- Video Plus Service: for videos related to topics like Bollywood, fashion, fitness, kids, and lifestyle
- Vzone: for exclusive, original and premium short-form video content from other media
- Games Club: for playing and downloading games, including live games
- App Gallery: for playing and downloading games under Huawei’s App Gallery
- Shemaroo: for streaming and downloading Bollywood gossip video content
Yeah, none of them sound appealing at all, do they? Regardless, from what I’ve seen, many such victims were subscribed to the App Gallery. This service was formerly known as Huawei AppGallery but has since undergone a name change. In case you don’t know, AppGallery is Huawei’s answer to Google Play Store for app distribution since it was barred from using any technology from US-owned companies – including Google. You can learn more about the whole ordeal by clicking here.
Checking out the quality of such services
I checked out a few of them, and boy are they terrible! Both Games Club and App Gallery are similar; with a working principle of “Netflix for mobile games”. There are some games you can download for free, while some cost up to Rs. 200! On top of this, some of the games here are a rip-off of the ones available for free on Play Store. Wow! If this is some way to promote Huawei AppGallery, it’s terrible. I can’t help but think this dubious inefficacy is what lead to changing the name of the service in the first place.
But let me reiterate, the problem here isn’t that the service itself is terrible with an unrewarding and disappointing selection of features available in them. Rather, it is still the automatic activation and renewal of services from Ncell, without the customer’s knowledge.
Personal Experience & Ncell’s Validation
Unfortunately, my mother was also one of the people victimized by such a scheme. She uses an old-school Symbian phone (Samsung GT-S5233S) and doesn’t even know how to use it properly. All she does is pick up or make calls through the speed dial. One day, she complained about how the automatic voice operator replied with a balance-low message; when I had just topped-up the balance a couple of days back. It was weird and I called the customer care number “9005”. Disappointingly, I was informed that she was subscribed to Huawei AppGallery VIP service. Huh?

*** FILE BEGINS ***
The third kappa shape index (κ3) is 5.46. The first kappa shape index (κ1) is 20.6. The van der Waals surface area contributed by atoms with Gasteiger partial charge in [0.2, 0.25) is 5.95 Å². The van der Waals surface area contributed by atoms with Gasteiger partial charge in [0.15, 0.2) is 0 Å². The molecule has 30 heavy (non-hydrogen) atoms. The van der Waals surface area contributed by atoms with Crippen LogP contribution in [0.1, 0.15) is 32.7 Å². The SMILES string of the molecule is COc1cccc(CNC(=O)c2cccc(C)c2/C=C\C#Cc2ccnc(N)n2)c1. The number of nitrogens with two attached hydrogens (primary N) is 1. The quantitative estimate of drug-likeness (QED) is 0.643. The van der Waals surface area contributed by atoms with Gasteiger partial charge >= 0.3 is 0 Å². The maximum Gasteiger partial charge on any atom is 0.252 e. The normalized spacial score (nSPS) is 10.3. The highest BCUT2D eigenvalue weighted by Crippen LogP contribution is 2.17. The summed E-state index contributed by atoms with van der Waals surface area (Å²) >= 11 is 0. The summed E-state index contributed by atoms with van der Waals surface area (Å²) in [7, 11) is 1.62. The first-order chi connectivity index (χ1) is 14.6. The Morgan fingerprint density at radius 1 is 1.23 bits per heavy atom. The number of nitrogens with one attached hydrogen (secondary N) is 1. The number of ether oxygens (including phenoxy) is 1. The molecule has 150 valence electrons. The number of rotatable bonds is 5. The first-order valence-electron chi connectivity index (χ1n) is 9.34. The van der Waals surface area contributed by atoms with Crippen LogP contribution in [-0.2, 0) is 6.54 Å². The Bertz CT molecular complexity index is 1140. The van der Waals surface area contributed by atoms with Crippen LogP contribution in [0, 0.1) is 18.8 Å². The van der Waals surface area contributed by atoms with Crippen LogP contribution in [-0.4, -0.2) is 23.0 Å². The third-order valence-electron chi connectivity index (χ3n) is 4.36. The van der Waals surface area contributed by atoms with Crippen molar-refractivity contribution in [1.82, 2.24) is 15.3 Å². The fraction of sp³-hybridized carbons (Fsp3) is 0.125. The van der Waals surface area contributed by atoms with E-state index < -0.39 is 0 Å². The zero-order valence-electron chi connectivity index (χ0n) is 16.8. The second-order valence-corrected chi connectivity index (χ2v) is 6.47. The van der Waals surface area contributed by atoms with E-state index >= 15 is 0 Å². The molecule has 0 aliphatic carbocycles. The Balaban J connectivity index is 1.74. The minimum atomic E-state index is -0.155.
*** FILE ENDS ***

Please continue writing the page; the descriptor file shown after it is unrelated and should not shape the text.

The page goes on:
I complained that it’s not possible and the operator argued that she could’ve “accidentally” activated it from those pop-up messages you get when you hang up on calls or make a balance inquiry. Then I asked for ways to deactivate the service and that’s the end of it. However, I’ve been monitoring the phone every now and then to check if the message pops-up again. But it has been a no-show. Additionally, there was no message regarding the activation of the service either. You can easily make of that what you will.
The Way Out!
In some cases, Ncell has justified the service-activation saying the user may have clicked an ad for it on the web. I mean, should it be that simple to trigger a monetary transaction? Shouldn’t there be a few more steps, like confirmation and validation? What’s even more infuriating is that in many users’ cases, the service de-activation doesn’t even work easily. Take these samples for instance.
The subscriber is following the guideline specified by Ncell to de-activate them, but it doesn’t work. Seems like an angry verbal complaint is the only way to be rid of this mischievous act. And there are 3 categories of people who handle this situation:
- Someone who actively works to sort out the problem
- Someone who doesn’t care
- And someone like an elderly, who isn’t even aware of the looting
Let’s wrap things up now. What Ncell is doing is straight-up unethical and though I don’t have any legal expertise, this thing certainly feels illegal. Profiting off of helpless customers by charging them for services through automatic activation and renewal shouldn’t be a thing, Ncell. Sadly, this has been going on for a long time; which also goes to reflect the state of consumer rights protection in Nepal. As a result, Ncell can’t even substantiate it as a programming error in the system.
As an individual subscriber to the company, all we can do is resolve it on our end and go separate ways. However, our collective efforts can definitely put pressure on this multi-billion-dollar corporation to make a substantial effort; making sure that this kind of illegitimate corporate swindling doesn’t happen again.